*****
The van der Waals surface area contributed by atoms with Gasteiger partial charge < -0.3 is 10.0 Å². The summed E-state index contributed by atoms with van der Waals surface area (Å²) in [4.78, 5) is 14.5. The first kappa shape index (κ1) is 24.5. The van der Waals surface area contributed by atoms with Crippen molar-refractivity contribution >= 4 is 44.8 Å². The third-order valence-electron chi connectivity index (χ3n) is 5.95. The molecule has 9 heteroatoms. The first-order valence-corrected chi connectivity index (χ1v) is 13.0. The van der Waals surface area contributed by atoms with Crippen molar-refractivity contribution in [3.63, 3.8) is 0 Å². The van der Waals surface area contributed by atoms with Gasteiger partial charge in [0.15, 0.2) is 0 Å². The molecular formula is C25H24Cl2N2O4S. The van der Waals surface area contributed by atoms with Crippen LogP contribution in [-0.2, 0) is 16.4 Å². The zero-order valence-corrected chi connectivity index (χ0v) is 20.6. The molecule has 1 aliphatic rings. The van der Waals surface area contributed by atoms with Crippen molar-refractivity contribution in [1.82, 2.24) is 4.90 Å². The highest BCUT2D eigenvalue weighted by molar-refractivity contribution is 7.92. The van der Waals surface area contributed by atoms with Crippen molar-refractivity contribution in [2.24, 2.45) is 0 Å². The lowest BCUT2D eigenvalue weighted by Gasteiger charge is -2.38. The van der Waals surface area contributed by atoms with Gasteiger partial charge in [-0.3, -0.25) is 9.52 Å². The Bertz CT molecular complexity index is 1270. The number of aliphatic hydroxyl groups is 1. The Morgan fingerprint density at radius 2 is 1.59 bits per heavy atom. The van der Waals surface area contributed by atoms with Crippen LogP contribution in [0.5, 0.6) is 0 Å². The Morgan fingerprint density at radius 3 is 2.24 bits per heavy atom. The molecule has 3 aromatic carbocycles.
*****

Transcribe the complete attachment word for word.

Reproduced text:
The van der Waals surface area contributed by atoms with Gasteiger partial charge < -0.3 is 10.0 Å². The summed E-state index contributed by atoms with van der Waals surface area (Å²) in [4.78, 5) is 14.5. The first kappa shape index (κ1) is 24.5. The van der Waals surface area contributed by atoms with Crippen molar-refractivity contribution >= 4 is 44.8 Å². The third-order valence-electron chi connectivity index (χ3n) is 5.95. The molecule has 9 heteroatoms. The first-order valence-corrected chi connectivity index (χ1v) is 13.0. The van der Waals surface area contributed by atoms with Crippen molar-refractivity contribution in [3.63, 3.8) is 0 Å². The van der Waals surface area contributed by atoms with Gasteiger partial charge in [0.15, 0.2) is 0 Å². The molecular formula is C25H24Cl2N2O4S. The van der Waals surface area contributed by atoms with Crippen LogP contribution in [-0.2, 0) is 16.4 Å². The zero-order valence-corrected chi connectivity index (χ0v) is 20.6. The molecule has 1 aliphatic rings. The van der Waals surface area contributed by atoms with Crippen molar-refractivity contribution in [1.82, 2.24) is 4.90 Å². The highest BCUT2D eigenvalue weighted by molar-refractivity contribution is 7.92. The van der Waals surface area contributed by atoms with Crippen molar-refractivity contribution in [2.24, 2.45) is 0 Å². The lowest BCUT2D eigenvalue weighted by Gasteiger charge is -2.38. The van der Waals surface area contributed by atoms with Gasteiger partial charge in [-0.3, -0.25) is 9.52 Å². The Bertz CT molecular complexity index is 1270. The number of aliphatic hydroxyl groups is 1. The Morgan fingerprint density at radius 2 is 1.59 bits per heavy atom. The van der Waals surface area contributed by atoms with Crippen LogP contribution in [0.5, 0.6) is 0 Å². The Morgan fingerprint density at radius 3 is 2.24 bits per heavy atom. The molecule has 3 aromatic carbocycles.